From its humble beginnings in the early 20th century, the Greek Orthodox community of Los Angeles continues its transformation, improving not just its own lot but that of an entire city. Greek Orthodox Church services—first held in a small downtown L.A. warehouse— have undergone many struggles and changes that today culminate in the sacred grandeur of St. Sophia Greek Orthodox Cathedral.
Incorporated in June of 1908, the Los Angeles Greek community’s charter enumerated among its goals “to build and maintain a church as a place of worship for Greek Orthodoxy to thrive.” Under the direction of movie maven, Charles Skouras, this charter goal came to fruition. When the Skouras brothers (Charles, George and Spyros) came from Greece to eventually find their way in the movie business, Charles vowed that if God granted him success in Hollywood, he would build a Greek Orthodox cathedral in Los Angeles. Charles’ prayers were answered, and in 1952 he initiated and funded the building of Saint Sophia Greek Orthodox Cathedral in what used to be Los Angeles’ Greek neighborhood— now known as the “Byzantine-Latino Quarter.”
Skouras later provided offices, classrooms, a nursery, and community center on the cathedral grounds. In the late 90’s, the community center was renovated, the parking lot expanded, and the grounds beautified. Decades of church-building and renewal have set off a revival of the surrounding area. The cathedral is no longer a stand-alone entity for Greeks only. Rather, thanks to the support of those committed to the vision, St. Sophia’s has expanded to embrace the neighborhood in its entirety. The Very Reverend Father John Bakas, Dean of St. Sophia Cathedral and Greek Orthodox Community of Los Angeles since 1995, speaks Spanish in addition to Greek and English, and is pivotal in reaching out to the cathedral’s Spanish-speaking neighbors.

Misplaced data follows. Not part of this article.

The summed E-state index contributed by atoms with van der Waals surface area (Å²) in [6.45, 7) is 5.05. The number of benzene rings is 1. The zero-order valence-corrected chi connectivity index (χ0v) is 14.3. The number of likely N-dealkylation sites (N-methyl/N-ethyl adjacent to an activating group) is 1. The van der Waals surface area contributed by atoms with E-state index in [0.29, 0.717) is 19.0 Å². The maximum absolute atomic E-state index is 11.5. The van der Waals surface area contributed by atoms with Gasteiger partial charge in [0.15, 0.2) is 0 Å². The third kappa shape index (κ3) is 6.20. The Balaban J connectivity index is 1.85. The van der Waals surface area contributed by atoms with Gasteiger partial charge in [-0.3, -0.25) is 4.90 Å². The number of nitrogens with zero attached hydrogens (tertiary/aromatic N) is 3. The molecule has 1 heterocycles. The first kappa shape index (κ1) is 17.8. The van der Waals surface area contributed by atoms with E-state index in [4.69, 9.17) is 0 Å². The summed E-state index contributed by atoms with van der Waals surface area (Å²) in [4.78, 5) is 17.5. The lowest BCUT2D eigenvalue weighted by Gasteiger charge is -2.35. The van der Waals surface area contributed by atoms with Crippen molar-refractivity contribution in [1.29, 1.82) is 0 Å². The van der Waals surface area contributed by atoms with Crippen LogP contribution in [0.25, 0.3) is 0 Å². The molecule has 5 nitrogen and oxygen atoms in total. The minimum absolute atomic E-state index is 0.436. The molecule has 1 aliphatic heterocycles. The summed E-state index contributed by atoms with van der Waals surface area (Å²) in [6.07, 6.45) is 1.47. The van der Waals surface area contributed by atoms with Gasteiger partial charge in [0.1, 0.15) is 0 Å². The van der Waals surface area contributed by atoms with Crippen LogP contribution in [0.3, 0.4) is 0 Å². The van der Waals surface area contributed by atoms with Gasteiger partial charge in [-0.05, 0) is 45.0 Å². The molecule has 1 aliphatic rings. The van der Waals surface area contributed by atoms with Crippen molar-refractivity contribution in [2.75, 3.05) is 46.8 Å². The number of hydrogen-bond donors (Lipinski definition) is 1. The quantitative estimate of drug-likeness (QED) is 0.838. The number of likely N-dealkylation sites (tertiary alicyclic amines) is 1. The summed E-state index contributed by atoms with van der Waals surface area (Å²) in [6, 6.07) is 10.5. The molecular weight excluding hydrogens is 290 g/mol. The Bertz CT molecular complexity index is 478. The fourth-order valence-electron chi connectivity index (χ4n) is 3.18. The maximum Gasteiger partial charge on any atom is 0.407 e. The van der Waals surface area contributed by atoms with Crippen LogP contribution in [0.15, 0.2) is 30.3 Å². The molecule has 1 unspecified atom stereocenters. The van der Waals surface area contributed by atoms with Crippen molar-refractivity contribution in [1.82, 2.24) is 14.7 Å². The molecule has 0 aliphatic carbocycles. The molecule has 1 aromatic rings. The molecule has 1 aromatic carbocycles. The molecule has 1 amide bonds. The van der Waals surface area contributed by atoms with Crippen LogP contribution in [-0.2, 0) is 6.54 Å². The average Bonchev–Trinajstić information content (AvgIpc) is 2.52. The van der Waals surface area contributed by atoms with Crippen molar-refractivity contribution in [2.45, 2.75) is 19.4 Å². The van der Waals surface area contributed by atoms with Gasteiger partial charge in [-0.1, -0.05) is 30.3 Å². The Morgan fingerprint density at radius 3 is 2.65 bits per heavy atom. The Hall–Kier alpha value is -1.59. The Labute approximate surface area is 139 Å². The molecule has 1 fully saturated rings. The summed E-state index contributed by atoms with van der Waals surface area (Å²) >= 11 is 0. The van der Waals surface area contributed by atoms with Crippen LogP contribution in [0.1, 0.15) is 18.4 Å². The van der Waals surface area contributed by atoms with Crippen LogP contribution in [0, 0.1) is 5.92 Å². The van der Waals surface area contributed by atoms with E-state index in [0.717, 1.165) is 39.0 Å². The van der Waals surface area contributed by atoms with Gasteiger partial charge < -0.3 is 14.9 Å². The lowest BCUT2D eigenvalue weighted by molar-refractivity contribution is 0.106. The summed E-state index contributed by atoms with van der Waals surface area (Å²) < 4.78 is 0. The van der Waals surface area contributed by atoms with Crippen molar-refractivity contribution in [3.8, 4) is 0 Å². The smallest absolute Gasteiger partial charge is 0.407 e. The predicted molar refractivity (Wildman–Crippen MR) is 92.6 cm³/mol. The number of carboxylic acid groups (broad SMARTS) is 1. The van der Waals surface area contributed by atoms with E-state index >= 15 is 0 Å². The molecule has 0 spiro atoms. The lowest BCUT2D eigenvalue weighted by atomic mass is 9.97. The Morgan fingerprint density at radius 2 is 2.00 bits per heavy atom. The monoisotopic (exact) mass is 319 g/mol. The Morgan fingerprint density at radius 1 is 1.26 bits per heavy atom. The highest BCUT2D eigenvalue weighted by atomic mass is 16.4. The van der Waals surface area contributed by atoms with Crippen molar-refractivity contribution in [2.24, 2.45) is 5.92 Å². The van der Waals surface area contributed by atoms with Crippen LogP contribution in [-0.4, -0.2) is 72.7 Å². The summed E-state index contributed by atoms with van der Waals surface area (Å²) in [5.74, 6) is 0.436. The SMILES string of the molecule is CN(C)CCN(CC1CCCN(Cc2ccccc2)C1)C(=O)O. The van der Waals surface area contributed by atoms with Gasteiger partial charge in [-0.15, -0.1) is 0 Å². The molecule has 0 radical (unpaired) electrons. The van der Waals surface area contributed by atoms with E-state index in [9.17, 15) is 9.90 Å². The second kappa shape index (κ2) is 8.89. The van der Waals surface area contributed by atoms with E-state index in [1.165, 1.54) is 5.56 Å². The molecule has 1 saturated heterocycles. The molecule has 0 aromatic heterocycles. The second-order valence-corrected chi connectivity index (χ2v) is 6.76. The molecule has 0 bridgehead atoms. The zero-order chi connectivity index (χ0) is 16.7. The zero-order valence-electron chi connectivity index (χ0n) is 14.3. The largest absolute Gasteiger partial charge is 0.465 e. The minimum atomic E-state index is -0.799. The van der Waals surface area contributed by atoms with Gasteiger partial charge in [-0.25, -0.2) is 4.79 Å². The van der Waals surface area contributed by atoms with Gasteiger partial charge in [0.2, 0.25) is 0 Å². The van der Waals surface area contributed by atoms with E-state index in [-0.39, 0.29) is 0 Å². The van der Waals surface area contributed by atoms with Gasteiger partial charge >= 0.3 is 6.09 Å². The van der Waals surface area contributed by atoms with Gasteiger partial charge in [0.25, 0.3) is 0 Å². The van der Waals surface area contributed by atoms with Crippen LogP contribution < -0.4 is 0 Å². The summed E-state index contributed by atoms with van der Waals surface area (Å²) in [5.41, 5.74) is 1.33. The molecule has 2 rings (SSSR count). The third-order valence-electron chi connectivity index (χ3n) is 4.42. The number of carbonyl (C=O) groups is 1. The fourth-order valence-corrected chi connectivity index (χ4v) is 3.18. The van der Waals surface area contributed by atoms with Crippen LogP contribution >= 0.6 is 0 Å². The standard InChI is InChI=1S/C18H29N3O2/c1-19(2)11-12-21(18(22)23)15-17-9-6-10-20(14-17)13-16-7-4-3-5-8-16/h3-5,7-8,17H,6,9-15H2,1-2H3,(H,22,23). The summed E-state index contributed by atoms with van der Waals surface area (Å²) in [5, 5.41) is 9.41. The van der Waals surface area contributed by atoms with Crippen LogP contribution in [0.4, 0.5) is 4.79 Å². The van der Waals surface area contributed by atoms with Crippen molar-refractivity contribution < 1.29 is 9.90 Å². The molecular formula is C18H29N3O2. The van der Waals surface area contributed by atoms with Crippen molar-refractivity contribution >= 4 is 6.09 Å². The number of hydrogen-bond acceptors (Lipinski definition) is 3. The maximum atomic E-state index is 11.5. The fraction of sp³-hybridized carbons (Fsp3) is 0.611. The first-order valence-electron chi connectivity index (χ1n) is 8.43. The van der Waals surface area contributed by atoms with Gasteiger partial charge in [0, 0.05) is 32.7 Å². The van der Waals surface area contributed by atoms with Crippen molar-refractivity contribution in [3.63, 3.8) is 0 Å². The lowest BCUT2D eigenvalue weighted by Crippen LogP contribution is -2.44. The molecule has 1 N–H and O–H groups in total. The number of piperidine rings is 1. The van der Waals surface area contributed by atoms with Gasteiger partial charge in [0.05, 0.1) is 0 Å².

Helping to organize the latest round of renovations at St. Sophia’s, Father Bakas led the groundbreaking and blessing ceremony on 14 November. “The Spirit of Troy,” the infamous band from the University of Southern California (the president of which is Greek-Cypriot, Chrysostomos L. “Max” Nikias and member of the St. Sophia community), performed. The number of non-Greeks who believe in, and contribute to, the mission of St. Sophia’s is notable. Among those is Michael Huffington (former husband to Arianna Stassinopoulos Huffington who he married at St. Sophia’s). An ongoing supporter of the expansion project, Huffington also participated in Sunday’s ceremony.
The buildings once furnished by Skouras in the 50’s were constructed with asbestos, as was common practice, and is also is one of the reasons the buildings must now be replaced. Construction is set to begin later in the month. For progress updates, visit http://www.stsophia.org.